When I lived in Sussex the weather was so much more predictable than here. We rarely had the sort of day when there is heavy rain from​ ​dawn to evening, also ​no more near so much of ​that drizzly misty rain that makes everything so soaking wet. What I don't miss here in Devon​ are the searing easterly winds blowing icy air straight off the continent, "A wind from the east blows no good for man nor beast". Frozen dry air is blasted into even the most cosily sheltered corner, they would bring with them a black frost. In Devon the weather is far more chaotic and local, from the coast to a moor, in a valley or rolling hills a few kilometres difference is just a tiny step in distance but meteorologically it can be a massive stride. A device that I find most useful is called a Zambretti Forecaster. Made-up of a series of discs and pointers it is a weather computer. You first set the appropriate arrow to wind direction. Then next check your barometer. Then move the inner dial to point at the corresponding millibars on the middle dial. See whether the pressure is rising or falling or staying the same and you will see in a window a letter that relates to the pressure reading. Turn the Forcaster over and on the back tells you what each letter represents: A = SETTLED FINE; H = FAIRLY FINE SHOWERY LATER; P = CHANGABLE, SOME RAIN; finishing all the way through the alphabet at Z = STORMY MUCH RAIN. It is surprisingly accurate for the short term 8 hours or so; more reliable than the Met. Office.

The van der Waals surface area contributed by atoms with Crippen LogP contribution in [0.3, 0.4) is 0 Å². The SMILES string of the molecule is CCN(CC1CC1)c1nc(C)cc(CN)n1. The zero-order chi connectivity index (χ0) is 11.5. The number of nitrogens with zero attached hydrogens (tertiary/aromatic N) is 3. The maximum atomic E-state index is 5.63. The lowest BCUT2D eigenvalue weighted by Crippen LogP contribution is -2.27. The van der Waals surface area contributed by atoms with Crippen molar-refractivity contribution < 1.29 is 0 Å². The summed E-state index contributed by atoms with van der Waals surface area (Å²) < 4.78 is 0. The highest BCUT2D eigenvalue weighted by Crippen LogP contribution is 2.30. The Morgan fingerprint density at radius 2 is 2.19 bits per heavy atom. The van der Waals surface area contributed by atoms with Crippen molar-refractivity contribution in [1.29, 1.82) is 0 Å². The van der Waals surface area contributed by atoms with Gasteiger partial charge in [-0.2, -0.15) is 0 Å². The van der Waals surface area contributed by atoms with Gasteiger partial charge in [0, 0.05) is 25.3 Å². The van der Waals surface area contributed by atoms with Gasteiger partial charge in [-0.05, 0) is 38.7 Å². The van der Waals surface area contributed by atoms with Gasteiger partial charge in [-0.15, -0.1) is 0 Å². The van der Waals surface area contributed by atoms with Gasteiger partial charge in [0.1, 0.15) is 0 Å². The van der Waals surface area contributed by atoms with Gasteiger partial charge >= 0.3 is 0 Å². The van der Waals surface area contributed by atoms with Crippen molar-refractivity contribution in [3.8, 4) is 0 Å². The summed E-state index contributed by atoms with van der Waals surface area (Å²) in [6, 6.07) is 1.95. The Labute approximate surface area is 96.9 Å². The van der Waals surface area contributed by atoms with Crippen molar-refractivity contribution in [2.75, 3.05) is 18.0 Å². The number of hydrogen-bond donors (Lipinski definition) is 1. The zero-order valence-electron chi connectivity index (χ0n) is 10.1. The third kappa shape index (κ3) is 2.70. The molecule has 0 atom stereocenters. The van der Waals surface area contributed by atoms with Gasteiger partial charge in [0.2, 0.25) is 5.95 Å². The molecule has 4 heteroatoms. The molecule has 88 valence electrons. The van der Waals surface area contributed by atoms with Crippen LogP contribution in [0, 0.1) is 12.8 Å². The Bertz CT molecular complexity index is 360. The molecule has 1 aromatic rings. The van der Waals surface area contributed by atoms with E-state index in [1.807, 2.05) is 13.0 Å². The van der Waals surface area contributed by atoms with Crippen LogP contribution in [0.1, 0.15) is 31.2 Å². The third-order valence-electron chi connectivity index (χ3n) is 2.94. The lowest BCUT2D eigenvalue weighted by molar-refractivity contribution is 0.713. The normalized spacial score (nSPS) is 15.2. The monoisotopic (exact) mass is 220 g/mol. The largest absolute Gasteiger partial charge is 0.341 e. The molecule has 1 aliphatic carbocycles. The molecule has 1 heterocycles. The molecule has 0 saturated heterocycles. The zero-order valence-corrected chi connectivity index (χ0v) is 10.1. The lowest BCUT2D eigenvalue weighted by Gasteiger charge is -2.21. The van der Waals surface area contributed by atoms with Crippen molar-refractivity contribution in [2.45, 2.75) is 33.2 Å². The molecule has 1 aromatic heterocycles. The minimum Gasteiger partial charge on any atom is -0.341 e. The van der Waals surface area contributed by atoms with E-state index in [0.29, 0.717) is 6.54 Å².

Mild nights in February are nearly always deceptive and the toads take a gamble; if they delay spawning then the ditches and puddles they often use may dry-up before the tadpoles have time to mature, too early and they might become frozen solid. The first fling of winter's over but it's certainly not spring yet.

© AndrewtheGardener 8/2/18.
© 2018